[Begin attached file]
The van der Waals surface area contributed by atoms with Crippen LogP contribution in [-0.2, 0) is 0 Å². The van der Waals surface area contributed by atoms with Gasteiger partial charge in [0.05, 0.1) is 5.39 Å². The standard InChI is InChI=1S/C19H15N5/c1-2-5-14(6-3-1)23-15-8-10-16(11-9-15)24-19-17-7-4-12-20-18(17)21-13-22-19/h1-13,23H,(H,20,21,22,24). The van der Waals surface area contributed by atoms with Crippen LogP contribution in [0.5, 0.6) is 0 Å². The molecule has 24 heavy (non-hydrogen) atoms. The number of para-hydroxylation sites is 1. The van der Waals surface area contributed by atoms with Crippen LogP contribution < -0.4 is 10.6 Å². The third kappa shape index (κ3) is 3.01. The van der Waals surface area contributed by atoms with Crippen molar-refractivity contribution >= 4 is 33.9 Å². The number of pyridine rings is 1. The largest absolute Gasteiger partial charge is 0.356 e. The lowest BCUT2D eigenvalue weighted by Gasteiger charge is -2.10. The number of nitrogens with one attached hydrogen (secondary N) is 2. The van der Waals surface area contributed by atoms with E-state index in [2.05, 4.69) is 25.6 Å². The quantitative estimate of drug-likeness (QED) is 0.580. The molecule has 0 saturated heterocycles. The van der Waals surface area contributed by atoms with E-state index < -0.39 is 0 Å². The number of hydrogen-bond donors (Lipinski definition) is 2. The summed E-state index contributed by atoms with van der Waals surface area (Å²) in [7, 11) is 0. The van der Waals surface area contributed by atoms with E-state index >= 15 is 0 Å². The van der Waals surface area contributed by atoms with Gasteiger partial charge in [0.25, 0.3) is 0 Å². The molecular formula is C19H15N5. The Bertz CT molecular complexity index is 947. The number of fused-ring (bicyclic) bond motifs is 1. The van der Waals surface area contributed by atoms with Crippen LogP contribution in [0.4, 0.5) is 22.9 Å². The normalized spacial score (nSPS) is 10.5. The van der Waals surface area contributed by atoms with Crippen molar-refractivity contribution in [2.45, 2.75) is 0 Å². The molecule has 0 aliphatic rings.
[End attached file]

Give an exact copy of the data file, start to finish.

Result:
The van der Waals surface area contributed by atoms with Crippen LogP contribution in [-0.2, 0) is 0 Å². The van der Waals surface area contributed by atoms with Gasteiger partial charge in [0.05, 0.1) is 5.39 Å². The standard InChI is InChI=1S/C19H15N5/c1-2-5-14(6-3-1)23-15-8-10-16(11-9-15)24-19-17-7-4-12-20-18(17)21-13-22-19/h1-13,23H,(H,20,21,22,24). The van der Waals surface area contributed by atoms with Crippen LogP contribution in [0.5, 0.6) is 0 Å². The molecule has 24 heavy (non-hydrogen) atoms. The number of para-hydroxylation sites is 1. The van der Waals surface area contributed by atoms with Crippen LogP contribution < -0.4 is 10.6 Å². The third kappa shape index (κ3) is 3.01. The van der Waals surface area contributed by atoms with Crippen molar-refractivity contribution >= 4 is 33.9 Å². The number of pyridine rings is 1. The largest absolute Gasteiger partial charge is 0.356 e. The lowest BCUT2D eigenvalue weighted by Gasteiger charge is -2.10. The number of nitrogens with one attached hydrogen (secondary N) is 2. The van der Waals surface area contributed by atoms with E-state index in [2.05, 4.69) is 25.6 Å². The quantitative estimate of drug-likeness (QED) is 0.580. The molecule has 0 saturated heterocycles. The van der Waals surface area contributed by atoms with E-state index < -0.39 is 0 Å². The number of hydrogen-bond donors (Lipinski definition) is 2. The summed E-state index contributed by atoms with van der Waals surface area (Å²) in [7, 11) is 0. The van der Waals surface area contributed by atoms with E-state index >= 15 is 0 Å². The van der Waals surface area contributed by atoms with Gasteiger partial charge in [0.25, 0.3) is 0 Å². The molecular formula is C19H15N5. The Bertz CT molecular complexity index is 947. The number of fused-ring (bicyclic) bond motifs is 1. The van der Waals surface area contributed by atoms with Crippen LogP contribution in [0.4, 0.5) is 22.9 Å². The normalized spacial score (nSPS) is 10.5. The van der Waals surface area contributed by atoms with Crippen molar-refractivity contribution in [2.45, 2.75) is 0 Å². The molecule has 0 aliphatic rings.